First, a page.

Study: Fisheries Compete with Shrinking Seabird Population for Food
A pioneering study by French, Scottish and Canadian researchers has found that industrial fisheries are competing with seabirds for seafood resources, and that a corresponding decline in available food may be a contributing factor in the birds' plummeting population numbers.
The new report was published in the latest edition of Cell Press' Current Biology, and it finds that seabird fish consuption decreased by nearly 20 percent between two twenty-year periods, from 1970-89 and 1990-2010. Between the same time periods, global catch doubled; in the fisheries competing geographically with seabirds, it rose by 10 percent.
The team found enhanced competition between birds and fishing boats in half of all studied areas, notably the Southern Ocean, Asian littorals, Mediterranean Sea,
Norwegian Sea, and California coast. The team described the competitive pressure as a "severe constraint" on seabird populations, which have declined by 70 percent between 1950 and 2010. Seabirds are now considered the most threatened bird group.
The study relies on a library of population data representing about 60 percent of the world's seabirds . Based on regional population numbers, species-specific counts and metabolic rates, the team estimated that the bird's overall food consumption fell by 19 percent between the two periods reviewed. Populations in the Southern Ocean and North Atlantic were particularly affected, and diving petrels, frigatebirds and terns were the species hardest hit. The research team compared this inferred consumption data with fishery records covering the same geographic range to determine the proportion of the take captured by each.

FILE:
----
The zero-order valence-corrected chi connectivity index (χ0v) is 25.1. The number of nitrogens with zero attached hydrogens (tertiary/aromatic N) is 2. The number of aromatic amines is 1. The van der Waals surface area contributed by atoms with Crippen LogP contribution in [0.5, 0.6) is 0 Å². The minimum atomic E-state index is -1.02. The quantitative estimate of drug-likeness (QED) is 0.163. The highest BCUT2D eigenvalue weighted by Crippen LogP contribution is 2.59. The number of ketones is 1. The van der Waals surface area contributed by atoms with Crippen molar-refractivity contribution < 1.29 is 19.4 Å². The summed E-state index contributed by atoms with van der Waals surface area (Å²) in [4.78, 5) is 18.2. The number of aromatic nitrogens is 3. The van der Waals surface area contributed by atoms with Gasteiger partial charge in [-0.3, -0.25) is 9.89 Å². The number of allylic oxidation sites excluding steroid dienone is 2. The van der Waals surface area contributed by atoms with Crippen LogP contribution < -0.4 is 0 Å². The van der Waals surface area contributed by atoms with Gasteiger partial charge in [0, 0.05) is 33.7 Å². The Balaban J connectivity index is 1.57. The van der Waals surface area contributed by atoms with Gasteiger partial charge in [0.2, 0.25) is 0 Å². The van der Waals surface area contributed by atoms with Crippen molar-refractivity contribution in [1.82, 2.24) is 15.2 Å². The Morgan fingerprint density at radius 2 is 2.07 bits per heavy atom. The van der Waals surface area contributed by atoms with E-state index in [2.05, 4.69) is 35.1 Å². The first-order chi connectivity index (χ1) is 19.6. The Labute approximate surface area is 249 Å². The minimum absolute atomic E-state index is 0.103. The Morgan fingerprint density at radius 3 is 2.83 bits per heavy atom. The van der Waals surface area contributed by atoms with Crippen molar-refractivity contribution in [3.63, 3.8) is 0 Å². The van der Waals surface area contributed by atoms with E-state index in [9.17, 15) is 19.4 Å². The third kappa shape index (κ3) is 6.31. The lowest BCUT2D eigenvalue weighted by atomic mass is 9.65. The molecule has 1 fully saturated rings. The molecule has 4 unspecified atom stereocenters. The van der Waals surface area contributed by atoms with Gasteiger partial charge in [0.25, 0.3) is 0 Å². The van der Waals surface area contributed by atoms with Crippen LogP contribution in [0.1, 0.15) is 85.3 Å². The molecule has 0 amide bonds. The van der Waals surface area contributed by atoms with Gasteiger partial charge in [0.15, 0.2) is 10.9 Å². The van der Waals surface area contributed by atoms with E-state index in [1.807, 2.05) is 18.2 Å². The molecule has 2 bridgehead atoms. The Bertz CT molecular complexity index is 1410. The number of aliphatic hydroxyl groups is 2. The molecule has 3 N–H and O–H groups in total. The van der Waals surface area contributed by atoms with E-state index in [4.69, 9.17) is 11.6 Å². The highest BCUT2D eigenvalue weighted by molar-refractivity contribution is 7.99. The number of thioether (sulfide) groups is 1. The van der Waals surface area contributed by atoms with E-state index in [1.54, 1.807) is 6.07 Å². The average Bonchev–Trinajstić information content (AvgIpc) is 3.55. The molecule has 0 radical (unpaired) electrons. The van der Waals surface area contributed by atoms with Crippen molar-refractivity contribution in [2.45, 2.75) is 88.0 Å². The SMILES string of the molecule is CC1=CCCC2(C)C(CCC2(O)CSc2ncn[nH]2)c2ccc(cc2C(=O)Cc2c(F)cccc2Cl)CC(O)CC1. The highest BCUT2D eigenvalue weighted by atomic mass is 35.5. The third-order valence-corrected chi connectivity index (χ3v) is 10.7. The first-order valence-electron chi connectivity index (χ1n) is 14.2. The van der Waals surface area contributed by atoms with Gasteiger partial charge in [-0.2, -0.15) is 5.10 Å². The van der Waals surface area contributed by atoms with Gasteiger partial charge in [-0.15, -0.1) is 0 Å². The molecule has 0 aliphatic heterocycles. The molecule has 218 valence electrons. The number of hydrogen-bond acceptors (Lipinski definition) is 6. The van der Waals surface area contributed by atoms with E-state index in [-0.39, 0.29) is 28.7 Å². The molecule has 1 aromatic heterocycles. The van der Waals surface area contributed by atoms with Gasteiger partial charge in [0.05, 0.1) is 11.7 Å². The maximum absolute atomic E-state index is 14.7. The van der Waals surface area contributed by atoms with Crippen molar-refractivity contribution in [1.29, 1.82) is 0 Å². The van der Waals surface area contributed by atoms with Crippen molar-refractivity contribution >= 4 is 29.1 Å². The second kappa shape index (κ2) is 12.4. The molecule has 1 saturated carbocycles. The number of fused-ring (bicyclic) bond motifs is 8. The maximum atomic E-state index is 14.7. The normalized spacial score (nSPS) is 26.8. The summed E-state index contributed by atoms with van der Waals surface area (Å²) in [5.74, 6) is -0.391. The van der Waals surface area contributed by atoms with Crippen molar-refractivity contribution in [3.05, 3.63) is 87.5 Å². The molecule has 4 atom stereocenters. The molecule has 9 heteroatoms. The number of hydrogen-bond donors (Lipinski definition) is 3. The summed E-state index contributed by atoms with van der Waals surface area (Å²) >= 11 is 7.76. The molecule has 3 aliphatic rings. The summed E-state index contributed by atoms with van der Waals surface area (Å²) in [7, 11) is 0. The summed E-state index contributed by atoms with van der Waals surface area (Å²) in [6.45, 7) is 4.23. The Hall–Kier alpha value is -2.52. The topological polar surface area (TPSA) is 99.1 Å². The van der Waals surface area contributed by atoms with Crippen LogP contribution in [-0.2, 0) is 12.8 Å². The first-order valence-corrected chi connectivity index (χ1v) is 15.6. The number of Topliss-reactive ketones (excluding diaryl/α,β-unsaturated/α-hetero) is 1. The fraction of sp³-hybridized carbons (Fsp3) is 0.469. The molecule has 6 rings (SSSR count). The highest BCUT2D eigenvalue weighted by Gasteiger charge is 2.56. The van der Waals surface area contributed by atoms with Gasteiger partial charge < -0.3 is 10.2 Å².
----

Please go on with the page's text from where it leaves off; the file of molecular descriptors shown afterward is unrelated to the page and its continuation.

While many other factors have had an impact on bird populations - like bycatch, habitat reduction, climate change, pollution and ocean plastics - the authors noted other regional studies that show fishing's impact on seabird populations. "Competition with fisheries should . . . be regarded as one of the numerous stressors acting upon the fitness of individual seabirds and, ultimately, upon population trajectories. As our study indicates, this threat should not be neglected as it is substantial and global," the researchers concluded.
“You have more and more fishing effort for less and less potential seabird prey, consumed by fewer birds,” said lead author David Grémillet, a scientist with France's National Center for Scientific Research (CNRS), in a statement. “The noose is tightening around seabirds - I find this terrifying.”